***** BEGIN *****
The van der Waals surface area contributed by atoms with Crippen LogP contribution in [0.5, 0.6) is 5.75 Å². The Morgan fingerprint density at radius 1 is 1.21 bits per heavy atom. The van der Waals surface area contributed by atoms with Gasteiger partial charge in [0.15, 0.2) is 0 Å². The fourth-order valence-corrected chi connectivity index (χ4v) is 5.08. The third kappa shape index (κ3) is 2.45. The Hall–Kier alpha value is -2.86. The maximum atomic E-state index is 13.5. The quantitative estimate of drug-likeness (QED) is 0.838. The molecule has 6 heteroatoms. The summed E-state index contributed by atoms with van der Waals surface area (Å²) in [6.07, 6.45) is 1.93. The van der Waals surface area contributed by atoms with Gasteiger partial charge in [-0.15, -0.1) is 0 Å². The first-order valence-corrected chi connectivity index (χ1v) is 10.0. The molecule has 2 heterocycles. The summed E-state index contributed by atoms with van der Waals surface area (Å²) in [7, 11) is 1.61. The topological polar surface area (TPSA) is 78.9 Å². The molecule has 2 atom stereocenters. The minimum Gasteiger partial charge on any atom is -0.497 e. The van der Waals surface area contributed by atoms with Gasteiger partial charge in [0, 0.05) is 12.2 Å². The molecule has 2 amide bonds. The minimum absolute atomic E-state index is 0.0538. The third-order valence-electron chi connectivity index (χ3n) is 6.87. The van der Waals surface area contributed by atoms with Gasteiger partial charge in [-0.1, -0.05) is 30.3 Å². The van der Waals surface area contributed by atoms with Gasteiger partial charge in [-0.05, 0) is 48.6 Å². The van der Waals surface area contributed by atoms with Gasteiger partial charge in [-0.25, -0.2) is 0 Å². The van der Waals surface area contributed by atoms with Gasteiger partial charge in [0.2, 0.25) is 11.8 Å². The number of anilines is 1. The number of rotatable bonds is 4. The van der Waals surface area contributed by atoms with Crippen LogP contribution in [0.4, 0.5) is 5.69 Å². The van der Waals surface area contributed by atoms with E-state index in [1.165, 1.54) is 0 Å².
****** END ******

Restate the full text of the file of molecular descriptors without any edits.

The van der Waals surface area contributed by atoms with Crippen LogP contribution in [0.5, 0.6) is 5.75 Å². The Morgan fingerprint density at radius 1 is 1.21 bits per heavy atom. The van der Waals surface area contributed by atoms with Gasteiger partial charge in [0.15, 0.2) is 0 Å². The fourth-order valence-corrected chi connectivity index (χ4v) is 5.08. The third kappa shape index (κ3) is 2.45. The Hall–Kier alpha value is -2.86. The maximum atomic E-state index is 13.5. The quantitative estimate of drug-likeness (QED) is 0.838. The molecule has 6 heteroatoms. The summed E-state index contributed by atoms with van der Waals surface area (Å²) in [6.07, 6.45) is 1.93. The van der Waals surface area contributed by atoms with Gasteiger partial charge in [-0.15, -0.1) is 0 Å². The first-order valence-corrected chi connectivity index (χ1v) is 10.0. The molecule has 2 heterocycles. The summed E-state index contributed by atoms with van der Waals surface area (Å²) in [7, 11) is 1.61. The topological polar surface area (TPSA) is 78.9 Å². The molecule has 2 atom stereocenters. The minimum Gasteiger partial charge on any atom is -0.497 e. The van der Waals surface area contributed by atoms with Gasteiger partial charge in [0, 0.05) is 12.2 Å². The molecule has 2 amide bonds. The minimum absolute atomic E-state index is 0.0538. The third-order valence-electron chi connectivity index (χ3n) is 6.87. The van der Waals surface area contributed by atoms with Gasteiger partial charge in [-0.1, -0.05) is 30.3 Å². The van der Waals surface area contributed by atoms with Gasteiger partial charge in [-0.05, 0) is 48.6 Å². The van der Waals surface area contributed by atoms with Gasteiger partial charge in [-0.25, -0.2) is 0 Å². The van der Waals surface area contributed by atoms with Gasteiger partial charge in [0.2, 0.25) is 11.8 Å². The number of anilines is 1. The number of rotatable bonds is 4. The van der Waals surface area contributed by atoms with Crippen LogP contribution in [0.4, 0.5) is 5.69 Å². The van der Waals surface area contributed by atoms with E-state index in [1.165, 1.54) is 0 Å².